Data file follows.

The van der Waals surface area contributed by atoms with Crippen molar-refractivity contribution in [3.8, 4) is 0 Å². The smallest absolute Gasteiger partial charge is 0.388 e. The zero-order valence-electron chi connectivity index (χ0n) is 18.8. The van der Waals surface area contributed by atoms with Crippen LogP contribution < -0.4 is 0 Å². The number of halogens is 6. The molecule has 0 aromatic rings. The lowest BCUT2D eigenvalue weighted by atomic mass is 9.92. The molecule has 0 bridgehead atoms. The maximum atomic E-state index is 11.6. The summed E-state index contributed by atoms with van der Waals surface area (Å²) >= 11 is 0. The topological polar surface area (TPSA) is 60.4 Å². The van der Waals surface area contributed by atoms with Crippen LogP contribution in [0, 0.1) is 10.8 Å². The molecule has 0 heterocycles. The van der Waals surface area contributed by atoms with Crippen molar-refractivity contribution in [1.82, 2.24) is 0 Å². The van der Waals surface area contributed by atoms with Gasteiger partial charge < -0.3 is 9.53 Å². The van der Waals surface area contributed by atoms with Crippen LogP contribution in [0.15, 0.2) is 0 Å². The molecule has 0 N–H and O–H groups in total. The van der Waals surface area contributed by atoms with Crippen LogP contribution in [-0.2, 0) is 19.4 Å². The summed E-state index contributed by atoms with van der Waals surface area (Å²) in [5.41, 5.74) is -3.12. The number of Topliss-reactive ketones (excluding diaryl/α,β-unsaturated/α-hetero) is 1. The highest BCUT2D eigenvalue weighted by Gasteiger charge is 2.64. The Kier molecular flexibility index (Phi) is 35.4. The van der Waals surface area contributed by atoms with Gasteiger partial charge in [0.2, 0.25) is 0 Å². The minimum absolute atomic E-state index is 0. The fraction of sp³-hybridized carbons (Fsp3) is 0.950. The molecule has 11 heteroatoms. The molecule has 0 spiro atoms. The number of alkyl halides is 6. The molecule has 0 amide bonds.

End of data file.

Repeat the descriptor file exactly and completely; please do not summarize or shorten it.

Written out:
The van der Waals surface area contributed by atoms with Crippen molar-refractivity contribution in [3.8, 4) is 0 Å². The smallest absolute Gasteiger partial charge is 0.388 e. The zero-order valence-electron chi connectivity index (χ0n) is 18.8. The van der Waals surface area contributed by atoms with Crippen LogP contribution < -0.4 is 0 Å². The number of halogens is 6. The molecule has 0 aromatic rings. The lowest BCUT2D eigenvalue weighted by atomic mass is 9.92. The molecule has 0 bridgehead atoms. The maximum atomic E-state index is 11.6. The summed E-state index contributed by atoms with van der Waals surface area (Å²) >= 11 is 0. The topological polar surface area (TPSA) is 60.4 Å². The van der Waals surface area contributed by atoms with Crippen LogP contribution in [0, 0.1) is 10.8 Å². The molecule has 0 heterocycles. The van der Waals surface area contributed by atoms with Crippen molar-refractivity contribution in [1.82, 2.24) is 0 Å². The van der Waals surface area contributed by atoms with Gasteiger partial charge < -0.3 is 9.53 Å². The van der Waals surface area contributed by atoms with Crippen LogP contribution in [0.15, 0.2) is 0 Å². The molecule has 0 N–H and O–H groups in total. The van der Waals surface area contributed by atoms with Crippen LogP contribution in [-0.2, 0) is 19.4 Å². The summed E-state index contributed by atoms with van der Waals surface area (Å²) in [5.41, 5.74) is -3.12. The number of Topliss-reactive ketones (excluding diaryl/α,β-unsaturated/α-hetero) is 1. The highest BCUT2D eigenvalue weighted by Gasteiger charge is 2.64. The Kier molecular flexibility index (Phi) is 35.4. The van der Waals surface area contributed by atoms with Gasteiger partial charge in [0.2, 0.25) is 0 Å². The minimum absolute atomic E-state index is 0. The fraction of sp³-hybridized carbons (Fsp3) is 0.950. The molecule has 11 heteroatoms. The molecule has 0 spiro atoms. The number of alkyl halides is 6. The molecule has 0 amide bonds.